Memorial Day Parade Saved After Controversy

A controversy in Bath, Maine, almost cost the city its Memorial Day parade.

A gambling controversy at the American Legion Post in Bath, Maine, almost cost the city its Memorial Day Parade.

"It was a sad situation that we couldn't do the parade," said Edwin Morton, a member of American Legion Post 21. "It bothered us really bad."

The Legion, which organizes and funds the parade, pleaded guilty to unlawful gambling last month. Court documents state the Legion paid out money for games such as video poker, amounting to hundreds of thousands of dollars over several years.

Members of Post 21 said they believe veterans organizations should be allowed to have gambling inside their facilities, especially because they give so much money back.

"It's an in-house thing, and I think they should let us collect the money from the veterans that want to play and give it to the community," said Morton.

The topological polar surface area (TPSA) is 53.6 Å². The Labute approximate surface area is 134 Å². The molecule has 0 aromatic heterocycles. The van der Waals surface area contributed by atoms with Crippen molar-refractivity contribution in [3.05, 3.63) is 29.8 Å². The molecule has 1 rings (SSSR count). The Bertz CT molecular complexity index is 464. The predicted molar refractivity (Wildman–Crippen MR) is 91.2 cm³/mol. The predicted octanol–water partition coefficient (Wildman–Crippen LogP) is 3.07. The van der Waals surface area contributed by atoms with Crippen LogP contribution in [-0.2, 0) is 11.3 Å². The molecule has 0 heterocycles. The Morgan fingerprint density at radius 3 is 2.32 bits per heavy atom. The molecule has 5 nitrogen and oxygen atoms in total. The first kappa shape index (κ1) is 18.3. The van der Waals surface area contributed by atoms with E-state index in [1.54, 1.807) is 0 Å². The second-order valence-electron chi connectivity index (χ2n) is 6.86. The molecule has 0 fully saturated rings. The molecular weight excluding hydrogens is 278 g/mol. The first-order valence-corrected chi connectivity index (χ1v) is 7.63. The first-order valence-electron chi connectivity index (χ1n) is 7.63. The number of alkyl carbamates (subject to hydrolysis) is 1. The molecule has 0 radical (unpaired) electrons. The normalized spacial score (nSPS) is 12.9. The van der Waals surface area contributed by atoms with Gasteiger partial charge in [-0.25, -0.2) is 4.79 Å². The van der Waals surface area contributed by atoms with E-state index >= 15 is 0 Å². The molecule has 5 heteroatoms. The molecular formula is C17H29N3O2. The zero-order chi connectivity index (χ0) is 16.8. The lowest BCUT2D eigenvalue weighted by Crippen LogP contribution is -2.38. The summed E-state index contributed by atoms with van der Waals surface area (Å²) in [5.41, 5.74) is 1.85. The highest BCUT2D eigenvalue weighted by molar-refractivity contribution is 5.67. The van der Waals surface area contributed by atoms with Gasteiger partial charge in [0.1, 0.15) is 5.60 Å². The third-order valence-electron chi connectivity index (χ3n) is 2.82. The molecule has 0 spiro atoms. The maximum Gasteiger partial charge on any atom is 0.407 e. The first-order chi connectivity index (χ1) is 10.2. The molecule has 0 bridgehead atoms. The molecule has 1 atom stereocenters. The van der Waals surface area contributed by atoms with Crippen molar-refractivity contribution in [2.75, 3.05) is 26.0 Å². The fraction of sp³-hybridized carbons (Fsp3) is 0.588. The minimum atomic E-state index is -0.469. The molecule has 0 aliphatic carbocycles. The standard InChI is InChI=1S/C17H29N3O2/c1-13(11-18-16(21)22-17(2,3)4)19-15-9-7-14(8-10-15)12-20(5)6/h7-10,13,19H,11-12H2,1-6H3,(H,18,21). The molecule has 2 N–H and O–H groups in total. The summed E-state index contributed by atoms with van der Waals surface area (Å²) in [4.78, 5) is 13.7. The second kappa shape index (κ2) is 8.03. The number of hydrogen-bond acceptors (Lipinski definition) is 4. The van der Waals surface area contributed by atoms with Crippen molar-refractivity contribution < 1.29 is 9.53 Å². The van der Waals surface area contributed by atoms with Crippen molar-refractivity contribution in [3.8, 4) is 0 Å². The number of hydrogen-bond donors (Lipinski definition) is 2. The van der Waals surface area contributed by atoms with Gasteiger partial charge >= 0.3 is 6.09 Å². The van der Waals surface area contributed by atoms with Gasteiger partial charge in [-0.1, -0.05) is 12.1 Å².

The Legion Post paid more than $18,000 in fines, leaving no room in the budget for the annual Memorial Day parade.

The city of Bath announced the cancellation last week. Soon after, an anonymous donor stepped forward with $5,000 -- enough to pay for the parade, and restore this community's tradition.

"It's one of those little miracles that happen in life," said Veteran Bill McElman, watching the parade on Monday.

Morton said he hopes to have an even bigger event next year.  

Contact Us